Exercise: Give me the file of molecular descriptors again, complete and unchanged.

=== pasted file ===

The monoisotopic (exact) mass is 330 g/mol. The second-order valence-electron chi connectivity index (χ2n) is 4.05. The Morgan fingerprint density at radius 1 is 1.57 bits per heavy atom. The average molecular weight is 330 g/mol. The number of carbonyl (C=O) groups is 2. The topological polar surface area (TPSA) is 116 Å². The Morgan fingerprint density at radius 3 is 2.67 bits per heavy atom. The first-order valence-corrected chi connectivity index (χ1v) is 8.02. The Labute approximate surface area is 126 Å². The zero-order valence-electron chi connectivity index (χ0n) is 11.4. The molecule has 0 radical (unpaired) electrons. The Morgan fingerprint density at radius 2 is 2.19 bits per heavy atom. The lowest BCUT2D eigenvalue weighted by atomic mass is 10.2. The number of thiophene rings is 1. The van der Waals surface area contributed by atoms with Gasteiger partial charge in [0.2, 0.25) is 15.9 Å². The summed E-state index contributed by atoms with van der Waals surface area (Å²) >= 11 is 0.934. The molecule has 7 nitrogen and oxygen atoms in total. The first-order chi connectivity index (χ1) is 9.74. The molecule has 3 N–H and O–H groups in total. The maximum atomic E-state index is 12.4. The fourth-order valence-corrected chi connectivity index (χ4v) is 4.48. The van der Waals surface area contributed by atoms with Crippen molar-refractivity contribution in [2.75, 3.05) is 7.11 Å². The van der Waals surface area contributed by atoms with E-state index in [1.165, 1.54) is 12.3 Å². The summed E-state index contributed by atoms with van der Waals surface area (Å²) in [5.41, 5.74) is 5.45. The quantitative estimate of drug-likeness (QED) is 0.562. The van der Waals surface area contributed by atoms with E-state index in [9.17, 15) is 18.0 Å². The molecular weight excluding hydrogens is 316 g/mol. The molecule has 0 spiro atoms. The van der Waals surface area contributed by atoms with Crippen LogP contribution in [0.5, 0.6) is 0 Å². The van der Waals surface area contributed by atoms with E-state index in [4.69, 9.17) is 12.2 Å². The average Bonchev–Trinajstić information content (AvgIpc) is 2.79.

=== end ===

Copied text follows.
The monoisotopic (exact) mass is 330 g/mol. The second-order valence-electron chi connectivity index (χ2n) is 4.05. The Morgan fingerprint density at radius 1 is 1.57 bits per heavy atom. The average molecular weight is 330 g/mol. The number of carbonyl (C=O) groups is 2. The topological polar surface area (TPSA) is 116 Å². The Morgan fingerprint density at radius 3 is 2.67 bits per heavy atom. The first-order valence-corrected chi connectivity index (χ1v) is 8.02. The Labute approximate surface area is 126 Å². The zero-order valence-electron chi connectivity index (χ0n) is 11.4. The molecule has 0 radical (unpaired) electrons. The Morgan fingerprint density at radius 2 is 2.19 bits per heavy atom. The lowest BCUT2D eigenvalue weighted by atomic mass is 10.2. The number of thiophene rings is 1. The van der Waals surface area contributed by atoms with Gasteiger partial charge in [0.2, 0.25) is 15.9 Å². The summed E-state index contributed by atoms with van der Waals surface area (Å²) >= 11 is 0.934. The molecule has 7 nitrogen and oxygen atoms in total. The first-order chi connectivity index (χ1) is 9.74. The molecule has 3 N–H and O–H groups in total. The maximum atomic E-state index is 12.4. The fourth-order valence-corrected chi connectivity index (χ4v) is 4.48. The van der Waals surface area contributed by atoms with Crippen molar-refractivity contribution in [2.75, 3.05) is 7.11 Å². The van der Waals surface area contributed by atoms with E-state index in [1.165, 1.54) is 12.3 Å². The summed E-state index contributed by atoms with van der Waals surface area (Å²) in [5.41, 5.74) is 5.45. The quantitative estimate of drug-likeness (QED) is 0.562. The van der Waals surface area contributed by atoms with E-state index in [9.17, 15) is 18.0 Å². The molecular weight excluding hydrogens is 316 g/mol. The molecule has 0 spiro atoms. The van der Waals surface area contributed by atoms with Crippen LogP contribution in [0.5, 0.6) is 0 Å². The van der Waals surface area contributed by atoms with E-state index in [4.69, 9.17) is 12.2 Å². The average Bonchev–Trinajstić information content (AvgIpc) is 2.79.